10 Rules for Writing Fiction (My Favorites)

Over the weekend Mick sent me a link to this article in the Guardian:

Ten rules for writing fiction

In it, several famous authors were asked what the "rules" were. Some were quite useful, some were funny, and some I could just ignore. These are the ones that are the most useful in my writing life:

Elmore Leonard:

1) Never use a verb other than "said" to carry dialogue. The line
of dialogue belongs to the character; the verb is the writer sticking
his nose in. But "said" is far less intrusive than "grumbled",
"gasped", "cautioned", "lied". I once noticed Mary McCarthy ending a
line of dialogue with "she asseverated" and had to stop reading and go
to the dictionary. (I'd heard this before, but it never hurts to be reminded).

Roddy Doyle

2) Do be kind to yourself. Fill pages as quickly as possible; double
space, or write on every second line. Regard every new page as a small
triumph

3) Do spend a few minutes a day working on the cover biog – "He divides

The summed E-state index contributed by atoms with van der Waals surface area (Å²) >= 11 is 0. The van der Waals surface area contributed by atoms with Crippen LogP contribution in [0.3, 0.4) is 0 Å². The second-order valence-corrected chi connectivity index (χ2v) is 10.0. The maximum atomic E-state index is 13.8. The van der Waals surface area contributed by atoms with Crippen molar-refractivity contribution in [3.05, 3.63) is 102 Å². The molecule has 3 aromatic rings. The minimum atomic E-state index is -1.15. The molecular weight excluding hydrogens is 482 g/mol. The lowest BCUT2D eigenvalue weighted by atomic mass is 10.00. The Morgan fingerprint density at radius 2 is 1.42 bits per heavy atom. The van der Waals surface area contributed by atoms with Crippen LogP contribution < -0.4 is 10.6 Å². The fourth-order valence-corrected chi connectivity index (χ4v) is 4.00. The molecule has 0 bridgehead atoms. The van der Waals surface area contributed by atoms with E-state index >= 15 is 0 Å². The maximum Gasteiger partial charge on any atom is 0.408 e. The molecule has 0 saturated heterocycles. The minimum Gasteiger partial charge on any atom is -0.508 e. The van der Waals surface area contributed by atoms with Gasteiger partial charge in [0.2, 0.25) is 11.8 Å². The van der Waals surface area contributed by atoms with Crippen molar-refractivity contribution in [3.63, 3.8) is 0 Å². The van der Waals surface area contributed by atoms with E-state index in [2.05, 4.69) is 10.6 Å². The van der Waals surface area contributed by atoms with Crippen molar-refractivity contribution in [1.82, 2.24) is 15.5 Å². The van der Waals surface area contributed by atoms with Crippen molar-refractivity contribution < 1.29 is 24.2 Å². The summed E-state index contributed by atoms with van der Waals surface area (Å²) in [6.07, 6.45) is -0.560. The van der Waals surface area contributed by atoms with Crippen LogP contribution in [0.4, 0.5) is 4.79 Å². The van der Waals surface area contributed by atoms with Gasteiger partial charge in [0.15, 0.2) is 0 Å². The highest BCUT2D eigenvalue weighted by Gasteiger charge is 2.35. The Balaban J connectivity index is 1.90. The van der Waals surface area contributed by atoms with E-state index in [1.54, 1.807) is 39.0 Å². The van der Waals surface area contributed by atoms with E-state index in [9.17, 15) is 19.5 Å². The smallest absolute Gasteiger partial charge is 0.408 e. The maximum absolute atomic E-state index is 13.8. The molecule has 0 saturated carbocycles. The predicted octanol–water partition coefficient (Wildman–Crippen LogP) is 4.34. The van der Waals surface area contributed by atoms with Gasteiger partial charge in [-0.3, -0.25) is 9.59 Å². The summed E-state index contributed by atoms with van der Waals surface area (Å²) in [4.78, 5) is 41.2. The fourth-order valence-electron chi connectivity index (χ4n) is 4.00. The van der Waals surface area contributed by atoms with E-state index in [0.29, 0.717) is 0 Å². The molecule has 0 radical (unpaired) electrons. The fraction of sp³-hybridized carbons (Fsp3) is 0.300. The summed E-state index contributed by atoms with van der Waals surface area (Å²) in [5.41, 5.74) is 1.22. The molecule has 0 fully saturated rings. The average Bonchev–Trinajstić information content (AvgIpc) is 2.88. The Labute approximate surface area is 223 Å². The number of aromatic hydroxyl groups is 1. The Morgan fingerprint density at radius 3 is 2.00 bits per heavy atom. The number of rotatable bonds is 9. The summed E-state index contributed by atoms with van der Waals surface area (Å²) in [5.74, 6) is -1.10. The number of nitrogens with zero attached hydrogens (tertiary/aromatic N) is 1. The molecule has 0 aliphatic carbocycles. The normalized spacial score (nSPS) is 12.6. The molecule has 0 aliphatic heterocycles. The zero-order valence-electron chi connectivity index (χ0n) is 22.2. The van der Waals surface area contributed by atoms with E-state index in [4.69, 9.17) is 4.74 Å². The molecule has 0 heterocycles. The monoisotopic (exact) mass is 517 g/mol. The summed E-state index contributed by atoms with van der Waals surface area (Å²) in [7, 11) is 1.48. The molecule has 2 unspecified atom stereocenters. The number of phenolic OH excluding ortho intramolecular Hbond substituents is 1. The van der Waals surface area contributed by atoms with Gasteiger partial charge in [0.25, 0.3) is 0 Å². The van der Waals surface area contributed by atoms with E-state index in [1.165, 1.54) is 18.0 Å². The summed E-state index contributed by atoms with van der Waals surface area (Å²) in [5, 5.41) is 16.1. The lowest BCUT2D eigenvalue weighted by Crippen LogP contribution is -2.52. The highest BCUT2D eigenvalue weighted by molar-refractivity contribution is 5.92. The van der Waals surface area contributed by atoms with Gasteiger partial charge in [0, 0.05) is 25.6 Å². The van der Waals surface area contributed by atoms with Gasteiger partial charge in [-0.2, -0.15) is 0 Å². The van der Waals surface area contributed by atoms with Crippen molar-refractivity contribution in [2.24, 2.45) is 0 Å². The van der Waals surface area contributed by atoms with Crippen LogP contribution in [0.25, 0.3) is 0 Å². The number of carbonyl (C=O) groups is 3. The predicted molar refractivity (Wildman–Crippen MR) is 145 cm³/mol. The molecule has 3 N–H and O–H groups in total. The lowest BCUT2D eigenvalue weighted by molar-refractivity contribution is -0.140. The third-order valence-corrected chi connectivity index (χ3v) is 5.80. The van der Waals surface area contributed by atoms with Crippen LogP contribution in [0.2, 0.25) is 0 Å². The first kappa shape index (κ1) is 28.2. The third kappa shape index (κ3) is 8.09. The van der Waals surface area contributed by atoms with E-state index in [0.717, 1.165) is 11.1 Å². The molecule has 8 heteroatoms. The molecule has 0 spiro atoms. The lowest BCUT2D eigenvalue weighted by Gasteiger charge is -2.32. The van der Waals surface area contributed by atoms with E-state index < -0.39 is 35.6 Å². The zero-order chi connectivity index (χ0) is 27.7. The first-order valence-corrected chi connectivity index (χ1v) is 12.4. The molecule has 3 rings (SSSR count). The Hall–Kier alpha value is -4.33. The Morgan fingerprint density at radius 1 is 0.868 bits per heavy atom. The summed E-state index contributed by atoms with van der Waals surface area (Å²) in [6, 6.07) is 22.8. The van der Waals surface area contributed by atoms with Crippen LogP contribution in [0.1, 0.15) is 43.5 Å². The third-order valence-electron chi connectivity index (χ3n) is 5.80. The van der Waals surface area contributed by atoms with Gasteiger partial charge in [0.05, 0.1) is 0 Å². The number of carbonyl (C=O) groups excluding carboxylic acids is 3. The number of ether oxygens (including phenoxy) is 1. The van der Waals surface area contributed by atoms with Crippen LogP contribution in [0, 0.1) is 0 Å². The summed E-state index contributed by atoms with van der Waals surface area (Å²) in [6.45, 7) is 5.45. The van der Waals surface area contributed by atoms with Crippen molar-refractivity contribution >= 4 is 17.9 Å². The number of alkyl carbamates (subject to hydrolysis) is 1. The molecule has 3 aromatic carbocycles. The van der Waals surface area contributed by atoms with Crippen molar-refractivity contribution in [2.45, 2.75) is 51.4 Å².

his time between Kabul and Tierra del Fuego." But then get back to work.

Richard Ford

4) Don't have children.

Jonathon Franzen

5) Never use the word "then" as a ­conjunction – we have "and" for this
purpose. Substituting "then" is the lazy or tone-deaf writer's
non-solution to the problem of too many "ands" on the page.

Esther Freud

6) Don't wait for inspiration. Discipline is the key.

Neil Gaiman

7) Remember: when people tell you something's wrong or doesn't work for
them, they are almost always right. When they tell you exactly what
they think is wrong and how to fix it, they are almost always wrong.

David Hare

8) The two most depressing words in the English language are "literary fiction."

Hilary Mantel

9) Concentrate your narrative energy on the point of change. This is especially important for historical fiction.
When your character is new to a place, or things alter around them,
that's the point to step back and fill in the details of their world.
People don't notice their everyday surroundings and daily routine, so
when writers describe them it can sound as if they're trying too hard
to instruct the reader.

Rose Tremain

10) If you're writing historical fiction, don't have
well-known real characters as your main protagonists. This will only
create biographical unease in the readers and send them back to the
history books. If you must write about real people, then do something
post-modern and playful with them.

I'll leave you with the rule by Phillip Pullman, which might be the most useful one of all:

"My main rule is to say no to things like this, which tempt me away from my proper work."

Holly West

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